We are heading for challenging times in the data storage sector, says Nick Powling, General Manager, Components at Hammer, the award-winning value-add distributor with 25 years’ experience in data storage, servers and end-to-end IT solutions.
There appears to be something of a dichotomy in the SSD market at the moment. On the one hand, a shortage of NAND flash - a key component - is leading to a shortage in the supply of SSDs. On the other, the all-flash array market, according to IDC, is growing fast, breaking the $1bn revenue mark in Q3, 2016.
So what’s going on?
This time last year (early 2016), prices of SSDs were falling and capacities were increasing. This dream combination made SSDs a viable alternative to HDDs for large scale enterprise storage. Times are changing. Sure, the higher capacity is still available but that shortage in the supply of NAND memory, coupled with a rise in demand from a variety of sources (smartphone as well as SSD vendors), is starting to push prices of SSDs up.
The supply issue is due to manufacturers switching from producing 2D to 3D NAND with a corresponding short-term drop in manufacturing capacity while the factory refits take place. Trendfocus says the NAND shortage will “continue through most of 2017. From a pricing perspective, this means continued higher prices for SSDs in the market.”
Yet IDC is reporting that in EMEA, all-flash arrays are grabbing market share from traditional hard disks. Flash has become "the de facto standard,” said Alexander Wallner, NetApp’s EMEA general manager. “There is almost no system we are selling right now which is not all flash or at least hybrid,” he said, cited by CRN. That last comment is certainly true based on Hammer’s experience. Most solutions shipped from Hammer are now hybrid.
This apparent anomaly must be due, in part, to problems in the HDD sector. Although HDDs unexpectedly had the biggest quarter-over-quarter recovery in seven years, according to Trendfocus, the HDD industry is also now beginning to exhibit the early signs of "tightened" supply, which means there could be shortages and higher prices in that segment as well.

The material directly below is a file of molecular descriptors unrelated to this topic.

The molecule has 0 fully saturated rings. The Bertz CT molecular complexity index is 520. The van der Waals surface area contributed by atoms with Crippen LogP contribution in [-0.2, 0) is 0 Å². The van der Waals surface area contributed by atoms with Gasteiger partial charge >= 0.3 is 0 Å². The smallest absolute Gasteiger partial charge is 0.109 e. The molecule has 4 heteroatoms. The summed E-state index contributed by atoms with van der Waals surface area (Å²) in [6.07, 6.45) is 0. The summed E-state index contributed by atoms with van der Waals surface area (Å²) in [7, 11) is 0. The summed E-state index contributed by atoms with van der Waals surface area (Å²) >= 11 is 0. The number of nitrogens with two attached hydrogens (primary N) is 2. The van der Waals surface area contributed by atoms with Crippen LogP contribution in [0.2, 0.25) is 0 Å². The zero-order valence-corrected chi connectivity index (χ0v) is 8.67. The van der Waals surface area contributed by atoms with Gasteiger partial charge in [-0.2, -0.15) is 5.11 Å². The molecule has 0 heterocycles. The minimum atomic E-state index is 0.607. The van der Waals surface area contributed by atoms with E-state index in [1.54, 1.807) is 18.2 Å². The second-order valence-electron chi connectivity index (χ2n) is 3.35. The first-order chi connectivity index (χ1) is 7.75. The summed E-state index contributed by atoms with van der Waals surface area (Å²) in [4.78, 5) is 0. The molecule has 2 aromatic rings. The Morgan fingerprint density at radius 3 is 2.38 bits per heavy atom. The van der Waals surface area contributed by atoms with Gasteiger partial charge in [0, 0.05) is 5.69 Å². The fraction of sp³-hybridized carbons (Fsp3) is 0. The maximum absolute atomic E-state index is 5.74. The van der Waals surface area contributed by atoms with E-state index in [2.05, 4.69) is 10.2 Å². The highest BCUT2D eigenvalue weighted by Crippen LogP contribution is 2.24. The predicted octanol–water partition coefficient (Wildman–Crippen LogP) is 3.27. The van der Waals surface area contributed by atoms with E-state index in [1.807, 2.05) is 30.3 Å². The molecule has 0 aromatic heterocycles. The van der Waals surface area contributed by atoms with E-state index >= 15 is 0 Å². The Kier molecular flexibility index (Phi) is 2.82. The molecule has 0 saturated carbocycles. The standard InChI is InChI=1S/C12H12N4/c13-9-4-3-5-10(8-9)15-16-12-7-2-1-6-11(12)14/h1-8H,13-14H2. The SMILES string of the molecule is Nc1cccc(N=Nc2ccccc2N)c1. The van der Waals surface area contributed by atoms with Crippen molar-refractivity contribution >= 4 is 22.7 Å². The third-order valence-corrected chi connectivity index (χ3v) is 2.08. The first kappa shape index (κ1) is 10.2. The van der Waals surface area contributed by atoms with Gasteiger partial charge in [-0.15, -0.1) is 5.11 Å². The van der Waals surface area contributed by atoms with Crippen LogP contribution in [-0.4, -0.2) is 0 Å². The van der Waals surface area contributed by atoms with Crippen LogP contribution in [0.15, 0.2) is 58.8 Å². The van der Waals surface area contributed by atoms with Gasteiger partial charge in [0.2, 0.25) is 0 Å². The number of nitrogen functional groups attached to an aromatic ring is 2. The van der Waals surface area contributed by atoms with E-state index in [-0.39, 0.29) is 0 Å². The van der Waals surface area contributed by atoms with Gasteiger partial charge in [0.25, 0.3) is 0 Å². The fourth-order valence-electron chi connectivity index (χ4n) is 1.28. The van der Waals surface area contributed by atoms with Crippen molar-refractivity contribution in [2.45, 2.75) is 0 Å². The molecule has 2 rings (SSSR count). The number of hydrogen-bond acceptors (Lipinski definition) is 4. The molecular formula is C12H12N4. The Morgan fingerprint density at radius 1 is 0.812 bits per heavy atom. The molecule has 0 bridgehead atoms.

That’s down to HDD vendors reducing their manufacturing capacity and distribution hubs as part of a cost-cutting programme. While this will enable them to keep investing the money they save into R&D for the next generation of products, it has resulted in longer delivery times and reduced flexibility for last-minute ordering.
At Hammer, we see challenges in both the HDDs and SSD markets continuing throughout the first half of 2017 in terms of supply. We will have to wait and see what impact there is on pricing but cannot stress enough to our customers that the earlier they can give us insight into their HDD and SSD requirements, the better the chance we have of getting the necessary stock for them.
Hammer is the leading distributor for both Enterprise HDDs and SSDs. As market dynamics change with regards to product transitions, pricing and most importantly availability we will continue to work with our partners to identify the best solutions to help meet their needs.
Published Date: 24/01/2017
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